Ontario proposes changes to teacher union bargaining
Government hopes bill will prevent repeat of last year's labour turmoil
Ontario's governing Liberals are proposing to enshrine a system that's been used in the past to negotiate new labour agreements with teachers and other education workers.
Education Minister Liz Sandals says she'll introduce legislation today that, if passed, would take effect early next year before most of the existing agreements expire.
The bill would ensure trustees associations are represented at the main bargaining table, along with the government and unions, including those for support staff.
It would also require that all three parties ratify any central agreement.
The Liberals sparked a labour war with public school teachers last year when they forced new contracts on them and prevented them from striking in an effort to freeze some of their wages.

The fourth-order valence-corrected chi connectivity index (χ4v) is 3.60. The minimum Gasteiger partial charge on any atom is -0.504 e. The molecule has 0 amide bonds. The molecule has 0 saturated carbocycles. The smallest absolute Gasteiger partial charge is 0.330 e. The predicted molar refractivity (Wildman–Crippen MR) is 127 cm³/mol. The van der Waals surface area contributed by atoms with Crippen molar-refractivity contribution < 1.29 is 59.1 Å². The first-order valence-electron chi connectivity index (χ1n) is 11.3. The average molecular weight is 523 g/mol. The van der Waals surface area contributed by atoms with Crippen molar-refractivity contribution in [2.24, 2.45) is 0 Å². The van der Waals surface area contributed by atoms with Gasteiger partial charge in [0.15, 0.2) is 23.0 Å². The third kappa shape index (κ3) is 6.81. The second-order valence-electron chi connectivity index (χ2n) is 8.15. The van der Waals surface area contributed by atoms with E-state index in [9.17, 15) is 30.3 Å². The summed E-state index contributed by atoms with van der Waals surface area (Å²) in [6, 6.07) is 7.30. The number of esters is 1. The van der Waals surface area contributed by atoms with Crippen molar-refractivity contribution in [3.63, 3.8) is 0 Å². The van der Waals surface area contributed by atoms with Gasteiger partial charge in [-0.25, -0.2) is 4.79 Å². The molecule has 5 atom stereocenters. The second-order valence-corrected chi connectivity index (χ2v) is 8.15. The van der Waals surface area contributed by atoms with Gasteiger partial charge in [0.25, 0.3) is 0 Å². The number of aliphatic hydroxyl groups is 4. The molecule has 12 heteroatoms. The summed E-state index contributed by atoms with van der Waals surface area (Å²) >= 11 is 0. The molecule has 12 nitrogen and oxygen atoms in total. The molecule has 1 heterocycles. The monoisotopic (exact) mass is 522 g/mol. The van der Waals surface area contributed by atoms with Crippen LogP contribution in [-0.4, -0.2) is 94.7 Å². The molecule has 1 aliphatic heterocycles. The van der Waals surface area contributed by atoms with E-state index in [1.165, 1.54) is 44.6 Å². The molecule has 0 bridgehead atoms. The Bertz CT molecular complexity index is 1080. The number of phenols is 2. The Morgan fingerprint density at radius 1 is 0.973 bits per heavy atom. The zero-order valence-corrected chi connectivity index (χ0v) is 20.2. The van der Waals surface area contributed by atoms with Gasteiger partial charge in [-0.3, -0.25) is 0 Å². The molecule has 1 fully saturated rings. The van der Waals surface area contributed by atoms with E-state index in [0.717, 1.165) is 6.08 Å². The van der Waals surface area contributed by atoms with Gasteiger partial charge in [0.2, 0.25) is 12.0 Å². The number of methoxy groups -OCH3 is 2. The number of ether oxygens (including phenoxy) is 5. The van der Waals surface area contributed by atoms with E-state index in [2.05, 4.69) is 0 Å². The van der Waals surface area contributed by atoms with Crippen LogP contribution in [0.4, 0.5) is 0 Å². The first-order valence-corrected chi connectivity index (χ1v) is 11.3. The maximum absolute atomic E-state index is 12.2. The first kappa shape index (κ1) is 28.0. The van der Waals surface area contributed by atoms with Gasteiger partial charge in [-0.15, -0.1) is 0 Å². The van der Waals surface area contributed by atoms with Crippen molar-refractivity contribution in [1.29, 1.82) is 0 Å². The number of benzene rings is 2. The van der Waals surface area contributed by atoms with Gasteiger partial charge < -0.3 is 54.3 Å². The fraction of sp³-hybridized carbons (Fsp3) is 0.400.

Taking a hard line resulted in major protests, including rotating one-day strikes by elementary teachers — which the Liberals said they wouldn't oppose — and the withdrawal of extracurricular activities by high school teachers.
It also alienated a powerful group that's helped the Liberals get re-elected over the last decade.
When Premier Kathleen Wynne took office, she promised to change the system to avoid such confrontations as her cash-strapped government fights a $11.7-billion deficit.
Over the last few years, new contracts with teachers have been reached through a so-called provincial roundtable, where representatives for the government, school boards and unions hammer out a framework agreement.
That template is then used in local negotiations to fine-tune a final agreement, as the school boards are technically the teachers' employers.
But the only legal negotiations under the current law are those between the local boards and the unions, said government officials.